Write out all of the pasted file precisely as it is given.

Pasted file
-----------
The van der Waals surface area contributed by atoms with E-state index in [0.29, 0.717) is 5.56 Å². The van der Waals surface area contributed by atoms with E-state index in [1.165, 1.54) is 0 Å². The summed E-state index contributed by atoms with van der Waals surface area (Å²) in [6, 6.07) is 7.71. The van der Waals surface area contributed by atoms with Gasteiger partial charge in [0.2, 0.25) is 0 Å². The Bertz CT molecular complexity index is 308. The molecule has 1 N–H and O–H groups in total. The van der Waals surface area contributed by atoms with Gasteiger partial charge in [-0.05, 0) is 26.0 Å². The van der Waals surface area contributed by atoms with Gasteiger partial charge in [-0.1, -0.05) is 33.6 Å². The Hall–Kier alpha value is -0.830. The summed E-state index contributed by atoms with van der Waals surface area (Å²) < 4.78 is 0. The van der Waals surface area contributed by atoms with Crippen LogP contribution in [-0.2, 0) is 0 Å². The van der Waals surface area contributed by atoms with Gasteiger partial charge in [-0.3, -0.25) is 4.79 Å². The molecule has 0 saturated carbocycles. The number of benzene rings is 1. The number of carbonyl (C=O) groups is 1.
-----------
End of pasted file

The van der Waals surface area contributed by atoms with E-state index in [0.29, 0.717) is 5.56 Å². The van der Waals surface area contributed by atoms with E-state index in [1.165, 1.54) is 0 Å². The summed E-state index contributed by atoms with van der Waals surface area (Å²) in [6, 6.07) is 7.71. The van der Waals surface area contributed by atoms with Gasteiger partial charge in [0.2, 0.25) is 0 Å². The Bertz CT molecular complexity index is 308. The molecule has 1 N–H and O–H groups in total. The van der Waals surface area contributed by atoms with Gasteiger partial charge in [-0.05, 0) is 26.0 Å². The van der Waals surface area contributed by atoms with Gasteiger partial charge in [-0.1, -0.05) is 33.6 Å². The Hall–Kier alpha value is -0.830. The summed E-state index contributed by atoms with van der Waals surface area (Å²) < 4.78 is 0. The van der Waals surface area contributed by atoms with Crippen LogP contribution in [-0.2, 0) is 0 Å². The van der Waals surface area contributed by atoms with Gasteiger partial charge in [-0.3, -0.25) is 4.79 Å². The molecule has 0 saturated carbocycles. The number of benzene rings is 1. The number of carbonyl (C=O) groups is 1.